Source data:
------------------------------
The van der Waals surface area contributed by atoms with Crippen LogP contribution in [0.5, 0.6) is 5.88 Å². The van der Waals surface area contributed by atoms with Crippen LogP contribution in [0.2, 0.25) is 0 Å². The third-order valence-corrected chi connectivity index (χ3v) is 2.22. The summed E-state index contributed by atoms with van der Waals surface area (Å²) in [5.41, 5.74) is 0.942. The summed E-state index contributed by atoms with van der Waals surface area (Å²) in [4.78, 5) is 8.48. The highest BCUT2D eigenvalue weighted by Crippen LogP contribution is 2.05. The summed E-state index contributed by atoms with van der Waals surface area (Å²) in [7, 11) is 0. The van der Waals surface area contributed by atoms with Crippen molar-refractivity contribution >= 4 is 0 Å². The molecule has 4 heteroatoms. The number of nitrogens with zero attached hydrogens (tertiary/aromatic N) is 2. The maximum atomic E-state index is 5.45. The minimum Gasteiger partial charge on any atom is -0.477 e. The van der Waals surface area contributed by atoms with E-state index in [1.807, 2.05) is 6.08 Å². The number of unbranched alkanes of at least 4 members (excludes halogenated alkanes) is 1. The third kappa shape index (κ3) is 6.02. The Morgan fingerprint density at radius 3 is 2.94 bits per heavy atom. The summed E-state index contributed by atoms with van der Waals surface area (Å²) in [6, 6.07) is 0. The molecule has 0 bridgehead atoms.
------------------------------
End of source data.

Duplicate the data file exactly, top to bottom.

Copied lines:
The van der Waals surface area contributed by atoms with Crippen LogP contribution in [0.5, 0.6) is 5.88 Å². The van der Waals surface area contributed by atoms with Crippen LogP contribution in [0.2, 0.25) is 0 Å². The third-order valence-corrected chi connectivity index (χ3v) is 2.22. The summed E-state index contributed by atoms with van der Waals surface area (Å²) in [5.41, 5.74) is 0.942. The summed E-state index contributed by atoms with van der Waals surface area (Å²) in [4.78, 5) is 8.48. The highest BCUT2D eigenvalue weighted by Crippen LogP contribution is 2.05. The summed E-state index contributed by atoms with van der Waals surface area (Å²) in [7, 11) is 0. The van der Waals surface area contributed by atoms with Crippen molar-refractivity contribution >= 4 is 0 Å². The molecule has 4 heteroatoms. The number of nitrogens with zero attached hydrogens (tertiary/aromatic N) is 2. The maximum atomic E-state index is 5.45. The minimum Gasteiger partial charge on any atom is -0.477 e. The van der Waals surface area contributed by atoms with E-state index in [1.807, 2.05) is 6.08 Å². The number of unbranched alkanes of at least 4 members (excludes halogenated alkanes) is 1. The third kappa shape index (κ3) is 6.02. The Morgan fingerprint density at radius 3 is 2.94 bits per heavy atom. The summed E-state index contributed by atoms with van der Waals surface area (Å²) in [6, 6.07) is 0. The molecule has 0 bridgehead atoms.